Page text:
Results were even more pronounced in those with severe disease activity, with scores falling from 7.7 before surgery to 5.7 after for patients with severe psoriasis, and from 8.2 to 4.8 after surgery for patients with severe psoriatic arthritis.

Further analysis showed those who lost the most excess weight a year after surgery showed the biggest improvements in their disease activity. Patients who saw the most improvements had more severe disease at the time of surgery and were of an older age at diagnosis.

"This study highlights the collaborative spirit of academic medicine, and how our rheumatology and bariatric surgery researchers worked together to not only help our patients directly, but inform the medical community at large", says study co-author Jose U. Scher, MD, assistant professor of rheumatology and co-director of the NYU Langone's Psoriatic Arthritis Center. "These findings can be used to identify people who may benefit most from this type of intervention."

The NYU Langone researchers next plan to conduct larger studies to further define their findings and the effects of excess weight loss and bariatric surgery on psoriasis and psoriatic arthritis disease activity.

Psoriasis is a condition that affects 7.5 million Americans, according to the National Psoriasis Foundation. It is estimated that as many as 20 percent of individuals with moderate to severe psoriasis develop psoriatic arthritis in their lifetime. Psoriasis is a chronic autoimmune-related skin condition in which thick, scaly patches appear on the skin. Psoriatic arthritis is similar in presentation -- but also can lead to joint pain.

Treatment requires a coordinated effort by dermatologists and rheumatologists to help manage symptoms such as swelling, inflammation and skin changes.

www.med.nyu.edu


 

UNILEVER REACHES NEW ZERO LANDFILL MILESTONE

Nine months after achieving zero non-hazardous waste to landfill across its global network of 242 factories – believed to be a world first - Unilever has announced it has become a zero landfill company in Europe. This means that in addition to manufacturing facilities, no waste from Unilever owned or fully operated premises, logistic operations, distribution centres or offices goes to landfill in Europe. Unilever outlined its ambition to become a zero waste to landfill company in January 2015. The European operation is the first to meet this new target with 63 additional facilities now sending no waste to landfill. Unilever is aiming to become a zero waste company globally around the end of the year and is also continuing to work towards a zero waste value chain. Unilever’s Chief Supply Chain Officer, Pier Luigi Sigismondi said: “Our zero waste to landfill goal is essential to Unilever’s sustainable growth ambitions and we aspire to see an industry wide movement here. In June this year we partnered with peer companies, experts and key stakeholders to get people personally connected with this environmental and social issue. We are convinced that only together can we eliminate waste on an unprecedented scale across the globe. Our European teams have reached an important new milestone and proven that the model and mind-set that drove our factory achievements is repeatable outside of a manufacturing environment. As the world focuses on the United Nations Global Goals - an ambitious set of goals to end extreme poverty, fix inequality and tackle climate change by 2030 – the time for us all to drive more action on waste is now”. Unilever’s President of Europe, Jan Zijderveld added: “We are very proud that all our sites in Europe now send zero waste to landfill. Achieving zero waste company is complex as we do not own or even majority occupy many of the non-manufacturing sites and our teams have invested a lot of energy, shown real entrepreneurship and initiative to overcome multiple challenges. The Unilever Sustainable Living Plan is deeply embedded in the organisation and progressively represented in our brands. With sustainable brands delivering more growth and savings made through greater resource efficiency and better use of materials, the business case for sustainability is becoming increasingly clear”.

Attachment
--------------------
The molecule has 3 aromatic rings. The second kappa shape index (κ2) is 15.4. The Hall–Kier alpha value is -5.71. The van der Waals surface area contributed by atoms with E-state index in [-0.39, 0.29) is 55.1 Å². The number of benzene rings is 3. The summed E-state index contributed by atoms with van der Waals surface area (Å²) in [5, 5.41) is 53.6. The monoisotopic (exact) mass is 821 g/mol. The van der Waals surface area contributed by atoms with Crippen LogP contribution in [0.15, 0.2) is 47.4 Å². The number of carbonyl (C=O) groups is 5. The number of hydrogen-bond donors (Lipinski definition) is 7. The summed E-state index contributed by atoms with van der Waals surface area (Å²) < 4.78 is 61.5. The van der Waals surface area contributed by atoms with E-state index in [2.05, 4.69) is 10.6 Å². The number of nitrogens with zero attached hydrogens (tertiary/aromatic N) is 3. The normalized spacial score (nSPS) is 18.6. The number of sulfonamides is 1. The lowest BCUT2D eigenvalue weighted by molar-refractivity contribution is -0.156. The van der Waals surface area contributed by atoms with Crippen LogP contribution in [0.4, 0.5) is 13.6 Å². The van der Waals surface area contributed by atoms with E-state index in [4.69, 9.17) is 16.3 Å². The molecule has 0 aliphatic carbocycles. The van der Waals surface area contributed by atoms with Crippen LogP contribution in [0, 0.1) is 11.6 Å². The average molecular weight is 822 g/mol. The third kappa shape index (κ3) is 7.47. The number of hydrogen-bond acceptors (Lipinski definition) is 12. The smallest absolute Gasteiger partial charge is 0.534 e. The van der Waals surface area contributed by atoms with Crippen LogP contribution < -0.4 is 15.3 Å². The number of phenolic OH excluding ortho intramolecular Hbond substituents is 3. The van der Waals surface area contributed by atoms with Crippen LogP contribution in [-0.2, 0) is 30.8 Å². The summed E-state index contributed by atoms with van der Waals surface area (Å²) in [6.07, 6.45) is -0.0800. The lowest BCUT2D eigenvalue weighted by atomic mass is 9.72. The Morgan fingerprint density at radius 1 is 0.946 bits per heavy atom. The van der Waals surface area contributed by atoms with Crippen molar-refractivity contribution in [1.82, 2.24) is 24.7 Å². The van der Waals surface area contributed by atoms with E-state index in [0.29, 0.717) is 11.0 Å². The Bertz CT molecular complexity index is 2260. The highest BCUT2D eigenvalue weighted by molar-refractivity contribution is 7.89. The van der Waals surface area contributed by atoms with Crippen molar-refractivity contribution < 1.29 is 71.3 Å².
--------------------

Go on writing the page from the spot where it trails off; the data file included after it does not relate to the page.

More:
www.unilever.com

 

NEW ENZYME BOOSTS PROFITS, CUTS CHEMICAL USE AT ETHANOL PLANTS